Mexico City Office

ACORN Community Organizing Ideas and Issues International Personal Writings

Lima The Mexico City subway is a serious piece of work. We waited until 9:30 AM to head for the office of ACORN Mexico City believing that the rush hour would have eclipsed by then. Perhaps we were still too early, because it was a pushing and shoving situation to get on the line heading for the Universidad. Interestingly, the stations and stops were all presented in both Spanish and pictures, so that someone unable to read could simply get on and off based on the symbol for the stop.

This was exciting for me. A first visit to one of our newest offices opened last November, less than six months ago, in the largest city in the world. Our work is cut out for us.

The office looked a lot like the ones I have visited in Lima and Buenos Aires, except bigger it seemed. We were in a quiet neighborhood not far from the University, even quieter than Jesus Maria where we have our Lima office, and on the first floor! The organizers, Ercilia Sahores, and myself sat around a map and tried to figure out what we would need to build to have real impact.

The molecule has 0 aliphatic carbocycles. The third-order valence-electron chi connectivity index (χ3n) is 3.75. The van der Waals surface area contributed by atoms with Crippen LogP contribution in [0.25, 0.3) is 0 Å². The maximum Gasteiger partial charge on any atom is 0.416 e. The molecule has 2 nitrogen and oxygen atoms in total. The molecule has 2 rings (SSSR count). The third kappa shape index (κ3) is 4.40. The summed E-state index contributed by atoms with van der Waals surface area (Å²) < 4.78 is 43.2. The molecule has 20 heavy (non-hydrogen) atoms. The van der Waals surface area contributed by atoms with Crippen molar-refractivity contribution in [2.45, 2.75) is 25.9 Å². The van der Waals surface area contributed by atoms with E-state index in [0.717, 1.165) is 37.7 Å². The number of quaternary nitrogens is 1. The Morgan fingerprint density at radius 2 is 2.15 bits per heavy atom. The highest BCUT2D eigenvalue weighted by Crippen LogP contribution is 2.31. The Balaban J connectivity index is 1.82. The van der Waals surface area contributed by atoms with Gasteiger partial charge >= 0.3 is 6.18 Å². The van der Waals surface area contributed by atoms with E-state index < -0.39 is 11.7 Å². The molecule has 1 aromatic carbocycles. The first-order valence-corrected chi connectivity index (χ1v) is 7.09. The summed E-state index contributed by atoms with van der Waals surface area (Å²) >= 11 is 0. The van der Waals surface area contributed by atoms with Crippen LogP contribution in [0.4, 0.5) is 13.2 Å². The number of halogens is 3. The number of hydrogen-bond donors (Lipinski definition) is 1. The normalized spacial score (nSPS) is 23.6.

The early drives had also been in the southern part of Mexico City not too terribly far from the office area in a large barrio called Santo Domingo, a mixture of lower income and working districts. Victor Torres, our head organizer, drew his finger across the map to the East and to the West pointing out first the huge NEZA area, as it is called, which is arguably the largest mega-slum in the world with over 3 million inhabitants. We needed to begin preparing for serious work there, but it was an hour and half by metro and buses and would mean having a satellite office sometime soon. On the west there were other major constituencies that offered great prospects for expansion as well, also involving 90 minutes of travel. The organizers did not blink. They were excited about the work and wanted to make a difference.

We were also humble to the task for all the plans we made. It became clear that we would need 5,000 members in Mexico City to even register on the scale, and 10,000 to begin to make a difference. That meant a lot of resources, staffing, and capacity that we did not have today. We made long lists of what needed to be done to get there, but it would take a lot of time, work, and some luck to make it all happen.

We will have to be as big as the city itself to win what our members are demanding in Mexico City!

Mexico City staff

Victor from the DR, Esther Melendez (delegate from Tijuana ACORN, and Suyapa Gusman (head organizer in Tijuana